Review / photos / setlist: OK Go bring a carnival of fun to Crowbar in Ybor City
Usually, when something goes wrong onstage in the middle of a concert, most bands banter awkwardly with fans, maybe noodle around on the guitar.
This is what happens when you're the most intelligent, most innovative, and merriest band of miscreants in rock. You've already reinvented the concept of the music video, and you're doing everything you can to reinvent the music industry as a whole.
What's left? Reinvent the concert experience.
And so, on Friday night in Ybor City, the hundreds of fans who packed into Crowbar for OK Go's first Tampa concert since 2006 were treated to a multisensory spectacle, including (but not limited to) blizzards of confetti, laser-shooting guitars, electronic sport coats, handbell interludes, onstage fan participation and not one but two excursions by Kulash into the crowd. And, of course, Les Mis.
Plus, anyone who wanted to remember the experience forever could buy a high-quality bootleg of the concert on a custom flash drive, along with videos and a copy of OK Go's latest album, Of The Blue Colour Of The Sky, just 10 minutes after the show. Brilliant.
It's that kind of outside-the-box interaction with their fans that has made OK Go one of the most interesting -- if not necessarily one of the best-selling -- rock bands working today.
Producing one or two catchy singles per album and being known as "that viral video band" is both a blessing and a curse for OK Go. Being able to back their online reputation up in concert is key. During past shows, they've been known to reenact their dance from the A Million Ways video, rather than actually perform the song. (Bringing treadmills to recreate Here It Goes Again is probably cost prohibitive.)
Their latest video, for This Too Shall Pass, is their best to date, and in my opinion, it's their best song, too. Reminds me of the Flaming Lips -- which, incidentally, is another band that's known more for its stylishly offbeat aesthetics than its catalog. The power-poppy OK Go aren't as trippy as the Lips, but in a live setting, their hearts seem to be in the same place.
Like Flaming Lips frontman Wayne Coyne, Kulash is one of the smartest, most eloquent dudes in rock music, with a gift for style and stage banter, just like his old pal Nordwind.
Their impromptu Les Mis performance on Friday was a treat for longtime fans. Kulash told our own Marty Clear recently that the band didn't perform it much nowadays -- only when it was deemed necessary to fill time due to a technical mishap. At Crowbar, the band's confetti machines knocked out the spotlights on Kulash and guitarist/keyboardist Andy Ross, and after six songs, a roadie had to climb a ladder to repair them. So Kulash and Nordwind -- friends and drama nerds since childhood -- put down their instruments and broke into a stellar performance of Confrontation, with Kulash as Javert and Nordwind as Valjean. (I'd have preferred Master of the House, but what are you gonna do?)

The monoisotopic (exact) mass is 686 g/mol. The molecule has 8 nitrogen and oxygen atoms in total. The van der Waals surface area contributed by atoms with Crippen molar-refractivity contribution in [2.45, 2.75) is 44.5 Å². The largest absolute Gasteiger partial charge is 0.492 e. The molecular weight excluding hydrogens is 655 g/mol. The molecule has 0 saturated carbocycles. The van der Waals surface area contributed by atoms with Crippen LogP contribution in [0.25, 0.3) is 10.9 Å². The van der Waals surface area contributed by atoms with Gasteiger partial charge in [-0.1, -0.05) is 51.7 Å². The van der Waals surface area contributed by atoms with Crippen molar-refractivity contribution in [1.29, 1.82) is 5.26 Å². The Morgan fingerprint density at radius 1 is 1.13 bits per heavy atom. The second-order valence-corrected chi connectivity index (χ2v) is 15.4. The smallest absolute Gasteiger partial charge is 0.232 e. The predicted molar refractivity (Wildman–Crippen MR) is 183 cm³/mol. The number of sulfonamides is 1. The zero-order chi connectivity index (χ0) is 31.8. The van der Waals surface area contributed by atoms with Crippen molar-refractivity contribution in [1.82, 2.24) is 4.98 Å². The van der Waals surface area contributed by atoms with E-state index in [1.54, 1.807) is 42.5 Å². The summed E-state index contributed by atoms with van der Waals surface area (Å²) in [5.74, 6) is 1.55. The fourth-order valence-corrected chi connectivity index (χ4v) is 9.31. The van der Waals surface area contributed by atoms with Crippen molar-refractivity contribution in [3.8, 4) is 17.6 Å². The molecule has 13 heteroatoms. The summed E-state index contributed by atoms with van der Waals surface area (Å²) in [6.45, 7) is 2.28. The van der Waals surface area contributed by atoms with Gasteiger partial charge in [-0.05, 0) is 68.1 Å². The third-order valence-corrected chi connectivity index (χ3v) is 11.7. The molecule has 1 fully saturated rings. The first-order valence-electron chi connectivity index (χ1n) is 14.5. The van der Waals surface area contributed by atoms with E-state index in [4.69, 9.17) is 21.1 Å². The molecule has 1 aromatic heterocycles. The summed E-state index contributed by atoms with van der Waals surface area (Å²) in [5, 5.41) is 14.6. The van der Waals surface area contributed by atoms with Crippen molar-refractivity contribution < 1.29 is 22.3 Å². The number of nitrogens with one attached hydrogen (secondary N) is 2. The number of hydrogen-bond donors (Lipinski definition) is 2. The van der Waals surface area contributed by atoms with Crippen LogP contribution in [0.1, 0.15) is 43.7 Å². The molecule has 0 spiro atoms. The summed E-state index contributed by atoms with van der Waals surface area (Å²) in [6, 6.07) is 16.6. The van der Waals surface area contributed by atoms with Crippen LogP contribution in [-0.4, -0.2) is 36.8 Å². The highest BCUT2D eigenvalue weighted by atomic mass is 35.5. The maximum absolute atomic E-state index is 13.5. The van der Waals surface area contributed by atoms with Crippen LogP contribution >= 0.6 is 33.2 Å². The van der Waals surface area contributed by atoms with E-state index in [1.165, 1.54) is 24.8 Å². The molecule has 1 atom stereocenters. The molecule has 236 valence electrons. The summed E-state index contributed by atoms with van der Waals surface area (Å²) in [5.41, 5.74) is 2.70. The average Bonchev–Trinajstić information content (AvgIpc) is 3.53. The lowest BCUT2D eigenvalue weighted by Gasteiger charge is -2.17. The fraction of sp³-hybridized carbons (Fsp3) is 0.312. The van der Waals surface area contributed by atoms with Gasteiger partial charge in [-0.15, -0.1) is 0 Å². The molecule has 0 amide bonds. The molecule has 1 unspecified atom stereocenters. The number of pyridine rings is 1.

The surprises kept coming throughout the night. For WTD, all four members of the band put down their instruments and played an arrangement of handbells, harmonizing along with Kulash in an ethereal departure from your average mid-concert "living room" set. Then the singer picked up an acoustic guitar and hopped into the crowd for a rendition of Last Leaf, standing atop a crate on the dancefloor.
After making a few jokes about Tampa's rep as the strip club capital of the world, he apologized to a 12-year-old fan at the foot of the stage, then invited her up to play tambourine on Back From Kathmandu. It was a heartwarming moment, and the crowd loved it, cheering as loud for the girl as they did at any other point during the night.
Singles like Get Over It, Here It Goes Again and A Million Ways were pretty straightforward, but on This Too Shall Pass, Kulash led the crowd in a deafening singalong and once again hopped into the crowd with the confetti-coated masses so they could scream the chorus with him.
There were no treadmills, and there sure as hell was no room for a Rube Goldberg device on Crowbar's tiny stage. But for the encore, the band returned with light-up jackets ...
... and yeah, maybe it seemed a little gimmicky at times, but OK Go is an extremely smart band. They know people want to be entertained, whether it's by viewing a video 50 million times or plunking down $20 for the chance to see a band don fuzzy laser guitars and reenact scenes from Les Miserables.
The important thing is, it's working. Thanks to their own ingenuity and shrewd image management, OK Go is able to do whatever they want both in the studio and in concert, and they should be for a long time to come. The music industry's loss is a big-time gain for OK Go's fans.
Before OK Go took the stage, Brooklyn rock trio Earl Greyhound melted a few faces with a raw set of sweaty, skanky garage boogie. The two most impressive things about their performance: (1) The sheer badassedness of Amazonian singer-bassist Kamara Thomas, and (2) the ginormous drum set belonging to Ricc Sheridan. It completely dominated the stage, to the point that Sheridan had to wall himself in while erecting it. During Sheridan's levels check, it sounded like a giant was stomping down Seventh Avenue.
The evening kicked off with a too-short set by singer-songwriter Robert Francis, whose dreamy alt-country sound and sparkling guitars called to mind Ryan Adams or Band of Horses. It was captivating stuff. The next time Francis comes through town, give the dude a listen.
-- Jay Cridlin, tbt*
OK GO SETLIST
3. A Million Ways
4. All Is Not Lost
5. I Want You So Bad I Can't Breathe
6. White Knuckles / Confrontation (from Les Miserables)
7. Oh Lately It's So Quiet
8. A Good Idea at the Time
9. Here It Goes Again
11. Last Leaf
12. Don't Ask Me
13. Get Over It
14. Back From Kathmandu
15. You're So Damn Hot
16. This Too Shall Pass
19. Do What You Want